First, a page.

Today I reached a big milestone in my life: I turned forty years old (or young, depending on how you look at it). To me this is a victory of sorts. When I was diagnosed with Duchenne Muscular Dystrophy at the age of five, the doctors told my parents that I would probably not make it past the age of fifteen. I proved all the doctors wrong. Despite my disease, I am still going strong. I'd like to think that some of it has to do with my attitude. But, a major factor in my longevity and well-being is the fact that modern technology has made it possible to extend the quantity of my life as well as improving the quality of my life. My ventilator, suction machine, and feeding tube, make my life possible. For that, I am thankful. It was my luck to be born in a country where access to such life-saving technology is possible.
Reflecting on the past forty years, I have regrets (who doesn't?), but I try not to dwell on them for long. I would drive myself crazy if I played the what if ? game too much. What is past, is past, so I just try to move on. My life has been a rollercoaster ride of ups and downs, sadness, elation, good times and bad. But, overall, the good times have predominated. My disability hasn't held me back from enjoying life. If I, or my family had allowed my disability to be an obstacle, I wouldn't have seen so much of the world, graduated from college, or gone on to receive a Master's degree in history. I have lived with hope for a cure for Duchenne Muscular Dystrophy, but have come to accept the fact that there may not be one in my lifetime. If a cure does occur I would be the first in line, but if not, I can accept the fact. I have lived with my disability for so long that I have come to accept this state of affairs; I have become comfortable in my own skin. Over the past forty years, many people have come in and out of my life; family members, friends, acquaintances. Most of these relationships have enriched my life in one way or another. My family and friends have been instrumental as well in helping me get through times of trouble and helped to give me the will to go on, when things appeared hopeless. They give me a lot to live for.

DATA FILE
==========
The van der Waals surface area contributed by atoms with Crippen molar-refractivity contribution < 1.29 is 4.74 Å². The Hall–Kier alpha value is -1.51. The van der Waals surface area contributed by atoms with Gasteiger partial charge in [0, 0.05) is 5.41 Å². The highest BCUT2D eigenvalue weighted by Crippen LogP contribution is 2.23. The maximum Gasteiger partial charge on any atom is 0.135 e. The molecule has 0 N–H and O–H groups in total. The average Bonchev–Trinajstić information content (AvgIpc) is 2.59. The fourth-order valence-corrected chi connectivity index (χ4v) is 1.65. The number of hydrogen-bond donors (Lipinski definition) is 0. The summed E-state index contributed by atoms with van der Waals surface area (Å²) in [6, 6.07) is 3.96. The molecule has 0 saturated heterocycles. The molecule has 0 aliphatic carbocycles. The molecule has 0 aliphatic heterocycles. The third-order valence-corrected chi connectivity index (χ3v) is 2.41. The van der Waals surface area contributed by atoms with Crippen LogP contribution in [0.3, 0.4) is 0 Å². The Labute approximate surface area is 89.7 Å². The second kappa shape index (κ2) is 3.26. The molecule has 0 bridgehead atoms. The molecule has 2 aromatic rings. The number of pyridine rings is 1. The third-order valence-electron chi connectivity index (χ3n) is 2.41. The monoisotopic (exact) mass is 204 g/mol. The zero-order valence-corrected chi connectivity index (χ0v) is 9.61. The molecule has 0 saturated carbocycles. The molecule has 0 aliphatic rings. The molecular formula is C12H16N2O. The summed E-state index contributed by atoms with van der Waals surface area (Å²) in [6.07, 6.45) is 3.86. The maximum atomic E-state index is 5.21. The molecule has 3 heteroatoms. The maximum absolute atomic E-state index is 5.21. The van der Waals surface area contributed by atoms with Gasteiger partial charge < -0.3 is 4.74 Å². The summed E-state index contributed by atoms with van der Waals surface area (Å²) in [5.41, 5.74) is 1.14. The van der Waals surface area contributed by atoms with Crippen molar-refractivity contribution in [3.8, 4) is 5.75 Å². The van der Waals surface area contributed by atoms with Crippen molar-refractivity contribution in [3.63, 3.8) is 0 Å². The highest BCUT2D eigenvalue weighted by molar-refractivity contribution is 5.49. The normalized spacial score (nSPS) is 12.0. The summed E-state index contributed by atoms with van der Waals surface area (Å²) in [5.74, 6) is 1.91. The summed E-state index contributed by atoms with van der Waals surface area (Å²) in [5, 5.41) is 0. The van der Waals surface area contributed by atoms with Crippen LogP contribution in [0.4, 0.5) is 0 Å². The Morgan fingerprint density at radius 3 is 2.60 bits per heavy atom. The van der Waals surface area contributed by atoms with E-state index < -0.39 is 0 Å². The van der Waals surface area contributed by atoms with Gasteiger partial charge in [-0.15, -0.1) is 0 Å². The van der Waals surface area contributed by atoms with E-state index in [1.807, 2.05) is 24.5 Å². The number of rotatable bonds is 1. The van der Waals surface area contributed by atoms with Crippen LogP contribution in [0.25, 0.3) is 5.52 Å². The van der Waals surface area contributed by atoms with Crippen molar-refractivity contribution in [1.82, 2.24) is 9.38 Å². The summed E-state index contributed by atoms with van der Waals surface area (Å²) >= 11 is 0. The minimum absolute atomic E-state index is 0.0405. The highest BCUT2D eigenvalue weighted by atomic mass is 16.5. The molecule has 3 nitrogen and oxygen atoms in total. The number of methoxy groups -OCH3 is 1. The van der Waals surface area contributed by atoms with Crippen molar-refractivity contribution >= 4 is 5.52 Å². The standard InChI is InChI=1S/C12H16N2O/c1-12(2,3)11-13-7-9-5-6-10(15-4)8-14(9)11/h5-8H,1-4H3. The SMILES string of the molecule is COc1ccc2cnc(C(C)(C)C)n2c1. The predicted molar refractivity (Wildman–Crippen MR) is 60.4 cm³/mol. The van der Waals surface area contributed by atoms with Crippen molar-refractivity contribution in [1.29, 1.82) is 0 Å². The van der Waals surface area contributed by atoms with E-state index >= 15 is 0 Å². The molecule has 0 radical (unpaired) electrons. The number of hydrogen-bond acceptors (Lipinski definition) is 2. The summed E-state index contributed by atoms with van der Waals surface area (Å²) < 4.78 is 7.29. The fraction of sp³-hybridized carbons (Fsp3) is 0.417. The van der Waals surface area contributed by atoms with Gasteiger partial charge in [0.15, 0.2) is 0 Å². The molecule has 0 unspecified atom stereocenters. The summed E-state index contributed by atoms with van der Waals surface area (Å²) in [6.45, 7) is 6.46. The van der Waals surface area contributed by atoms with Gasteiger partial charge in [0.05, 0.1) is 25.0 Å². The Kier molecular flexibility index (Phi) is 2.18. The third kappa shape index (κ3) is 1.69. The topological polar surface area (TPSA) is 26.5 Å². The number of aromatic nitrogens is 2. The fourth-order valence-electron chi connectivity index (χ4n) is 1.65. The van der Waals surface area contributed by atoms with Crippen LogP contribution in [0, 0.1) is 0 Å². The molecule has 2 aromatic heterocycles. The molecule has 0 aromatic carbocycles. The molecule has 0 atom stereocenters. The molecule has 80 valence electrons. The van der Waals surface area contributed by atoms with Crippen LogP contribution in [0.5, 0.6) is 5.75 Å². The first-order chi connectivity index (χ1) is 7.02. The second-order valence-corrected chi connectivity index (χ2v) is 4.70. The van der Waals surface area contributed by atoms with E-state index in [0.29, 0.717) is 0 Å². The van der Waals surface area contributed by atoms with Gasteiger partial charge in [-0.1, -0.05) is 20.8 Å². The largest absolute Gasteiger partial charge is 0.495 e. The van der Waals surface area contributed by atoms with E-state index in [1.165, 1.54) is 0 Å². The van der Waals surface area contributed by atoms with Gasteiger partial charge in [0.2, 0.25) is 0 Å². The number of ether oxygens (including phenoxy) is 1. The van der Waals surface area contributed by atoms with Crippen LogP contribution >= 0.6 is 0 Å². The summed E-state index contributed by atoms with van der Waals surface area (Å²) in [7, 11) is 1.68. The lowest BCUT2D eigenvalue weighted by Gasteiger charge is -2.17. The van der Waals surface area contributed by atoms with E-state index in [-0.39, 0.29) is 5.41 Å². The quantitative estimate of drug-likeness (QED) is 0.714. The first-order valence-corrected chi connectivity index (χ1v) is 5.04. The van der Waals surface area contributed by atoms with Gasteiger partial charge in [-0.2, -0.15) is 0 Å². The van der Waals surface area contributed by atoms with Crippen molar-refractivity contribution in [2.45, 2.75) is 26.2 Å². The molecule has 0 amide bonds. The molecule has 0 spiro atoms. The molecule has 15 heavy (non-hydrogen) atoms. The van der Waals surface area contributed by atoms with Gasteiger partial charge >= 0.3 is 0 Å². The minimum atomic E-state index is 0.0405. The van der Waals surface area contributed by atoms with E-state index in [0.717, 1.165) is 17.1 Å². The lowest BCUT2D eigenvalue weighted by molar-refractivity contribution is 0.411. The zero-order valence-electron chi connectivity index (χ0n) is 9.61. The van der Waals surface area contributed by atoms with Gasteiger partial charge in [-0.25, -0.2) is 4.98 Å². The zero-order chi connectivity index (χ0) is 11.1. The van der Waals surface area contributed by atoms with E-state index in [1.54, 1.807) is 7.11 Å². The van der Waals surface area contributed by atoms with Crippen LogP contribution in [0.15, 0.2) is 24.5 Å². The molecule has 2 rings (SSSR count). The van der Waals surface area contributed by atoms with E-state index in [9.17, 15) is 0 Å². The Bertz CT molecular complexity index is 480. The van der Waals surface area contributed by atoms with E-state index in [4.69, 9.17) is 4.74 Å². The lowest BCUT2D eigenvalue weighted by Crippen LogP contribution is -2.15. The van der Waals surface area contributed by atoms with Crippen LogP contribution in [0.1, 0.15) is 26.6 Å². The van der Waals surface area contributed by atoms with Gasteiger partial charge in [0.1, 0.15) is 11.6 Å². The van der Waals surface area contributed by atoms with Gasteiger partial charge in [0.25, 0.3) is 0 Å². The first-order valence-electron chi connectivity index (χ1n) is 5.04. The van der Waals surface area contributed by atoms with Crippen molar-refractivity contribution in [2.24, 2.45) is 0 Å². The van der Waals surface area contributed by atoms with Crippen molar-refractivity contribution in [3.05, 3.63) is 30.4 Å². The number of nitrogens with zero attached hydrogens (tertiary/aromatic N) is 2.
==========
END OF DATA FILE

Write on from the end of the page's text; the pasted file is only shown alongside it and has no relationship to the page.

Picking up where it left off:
In my forty years, I have come to the realization that it is important to try to take one day at a time, not to dwell too much on the past, and not to focus too much on the future. Life is to be enjoyed. Stop and smell the roses. Appreciate the simple things in life, for they can be the most enjoyable. I close with the quote that I have adopted to define my life--"There is no cure for birth and death save to enjoy the interval." (George Santayana (1863-1952)).